My question is, why didn't we (meaning, our intel and military services) know this sooner... Or did they know it all along, and "The War on Terra" was just a grand excuse to ratchet military spending back up to pre-Clinton levels? I'm not a conspiracy theorist, and that's good because this version of events doesn't require a conspiracy, just a lot of self-aggrandizing defense and intel bureaucrats, opportunistic contractors, and think-tank chicken-hawks nerds individually depositing our collective fear in their respective bank accounts for the past decade.
There are times when you look back and wish you'd had the courage to say what you were thinking. With me it's a spotty record: Sometimes I do, but more often I wimp out. I wish now I'd said the first thing that came into my head when I started hearing about Al Qaeda, which was, "No, it can't be. Violates every rule of guerrilla organization."
People are starting to see that now, starting to doubt whether there is such a thing—but that's only because Al Qaeda has been no-showing like the Second Coming. Libya was the latest place it was supposed to show up. Egypt before that. Remember Glenn Beck talking about the Caliphate? For that matter, remember Glenn Beck? God, there's another freak who you'd think couldn't exist. But he did, running on fumes, just like Al Qaeda. Beck is in the Second-Coming business himself, but his Jesus is Osama and he made his money predicting Squidward-with-a-beard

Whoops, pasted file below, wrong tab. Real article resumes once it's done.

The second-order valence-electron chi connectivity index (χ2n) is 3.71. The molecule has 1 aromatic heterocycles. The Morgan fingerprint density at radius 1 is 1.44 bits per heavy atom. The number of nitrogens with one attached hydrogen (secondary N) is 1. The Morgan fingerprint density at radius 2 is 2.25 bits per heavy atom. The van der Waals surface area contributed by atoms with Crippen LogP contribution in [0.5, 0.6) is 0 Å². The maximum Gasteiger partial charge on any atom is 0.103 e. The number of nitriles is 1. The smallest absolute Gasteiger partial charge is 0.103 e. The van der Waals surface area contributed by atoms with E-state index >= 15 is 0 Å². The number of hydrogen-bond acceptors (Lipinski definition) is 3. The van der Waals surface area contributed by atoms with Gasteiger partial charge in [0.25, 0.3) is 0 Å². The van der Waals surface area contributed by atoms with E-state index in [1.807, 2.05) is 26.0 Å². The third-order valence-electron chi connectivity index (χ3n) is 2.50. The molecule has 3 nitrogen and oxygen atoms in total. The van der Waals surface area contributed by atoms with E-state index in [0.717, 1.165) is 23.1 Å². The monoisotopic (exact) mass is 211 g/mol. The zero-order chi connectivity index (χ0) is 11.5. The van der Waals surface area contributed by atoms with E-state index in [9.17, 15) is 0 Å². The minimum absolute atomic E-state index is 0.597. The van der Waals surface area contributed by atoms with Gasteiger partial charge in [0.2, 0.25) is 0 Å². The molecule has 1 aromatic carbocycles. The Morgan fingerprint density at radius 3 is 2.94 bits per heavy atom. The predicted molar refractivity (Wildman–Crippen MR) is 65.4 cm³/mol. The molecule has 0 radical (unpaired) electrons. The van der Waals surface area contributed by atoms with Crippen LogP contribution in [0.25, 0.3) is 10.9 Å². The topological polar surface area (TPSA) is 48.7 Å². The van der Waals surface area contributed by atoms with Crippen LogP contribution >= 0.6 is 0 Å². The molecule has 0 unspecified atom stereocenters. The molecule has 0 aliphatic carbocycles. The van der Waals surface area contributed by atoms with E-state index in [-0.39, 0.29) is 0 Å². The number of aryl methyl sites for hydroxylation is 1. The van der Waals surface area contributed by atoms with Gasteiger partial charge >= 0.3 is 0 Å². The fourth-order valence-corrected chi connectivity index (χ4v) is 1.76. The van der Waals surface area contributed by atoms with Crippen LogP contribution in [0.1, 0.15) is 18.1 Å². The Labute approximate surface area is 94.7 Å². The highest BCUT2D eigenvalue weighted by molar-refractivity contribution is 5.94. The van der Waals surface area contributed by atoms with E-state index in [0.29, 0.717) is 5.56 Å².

would show up in Encino any day. The Egyptian revolution was just Al Qaeda in disguise as a few million yuppies. Libya was the same Osama-of-a-thousand-faces, this time as a mixed crowd of bored kids and their dads. Wherever it was, Cairo or Benghazi, it was Osama by another name.